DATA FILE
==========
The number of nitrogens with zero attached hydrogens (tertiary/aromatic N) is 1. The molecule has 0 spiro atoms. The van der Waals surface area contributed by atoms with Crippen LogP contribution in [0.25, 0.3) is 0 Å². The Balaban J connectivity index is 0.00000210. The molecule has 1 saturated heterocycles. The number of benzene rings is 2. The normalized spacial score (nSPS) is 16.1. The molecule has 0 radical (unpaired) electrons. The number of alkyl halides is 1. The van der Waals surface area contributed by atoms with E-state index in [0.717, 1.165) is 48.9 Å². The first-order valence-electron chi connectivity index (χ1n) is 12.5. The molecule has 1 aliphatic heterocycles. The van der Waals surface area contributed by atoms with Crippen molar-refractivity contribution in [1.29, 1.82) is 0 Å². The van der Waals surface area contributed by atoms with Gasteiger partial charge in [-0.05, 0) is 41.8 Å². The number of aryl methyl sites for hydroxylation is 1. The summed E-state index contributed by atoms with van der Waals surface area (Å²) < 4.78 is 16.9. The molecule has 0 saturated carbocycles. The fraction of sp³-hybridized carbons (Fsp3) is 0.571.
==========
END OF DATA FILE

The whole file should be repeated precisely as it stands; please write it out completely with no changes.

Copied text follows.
The number of nitrogens with zero attached hydrogens (tertiary/aromatic N) is 1. The molecule has 0 spiro atoms. The van der Waals surface area contributed by atoms with Crippen LogP contribution in [0.25, 0.3) is 0 Å². The Balaban J connectivity index is 0.00000210. The molecule has 1 saturated heterocycles. The number of benzene rings is 2. The normalized spacial score (nSPS) is 16.1. The molecule has 0 radical (unpaired) electrons. The number of alkyl halides is 1. The van der Waals surface area contributed by atoms with E-state index in [0.717, 1.165) is 48.9 Å². The first-order valence-electron chi connectivity index (χ1n) is 12.5. The molecule has 1 aliphatic heterocycles. The van der Waals surface area contributed by atoms with Crippen molar-refractivity contribution in [1.29, 1.82) is 0 Å². The van der Waals surface area contributed by atoms with Gasteiger partial charge in [-0.05, 0) is 41.8 Å². The number of aryl methyl sites for hydroxylation is 1. The summed E-state index contributed by atoms with van der Waals surface area (Å²) < 4.78 is 16.9. The molecule has 0 saturated carbocycles. The fraction of sp³-hybridized carbons (Fsp3) is 0.571.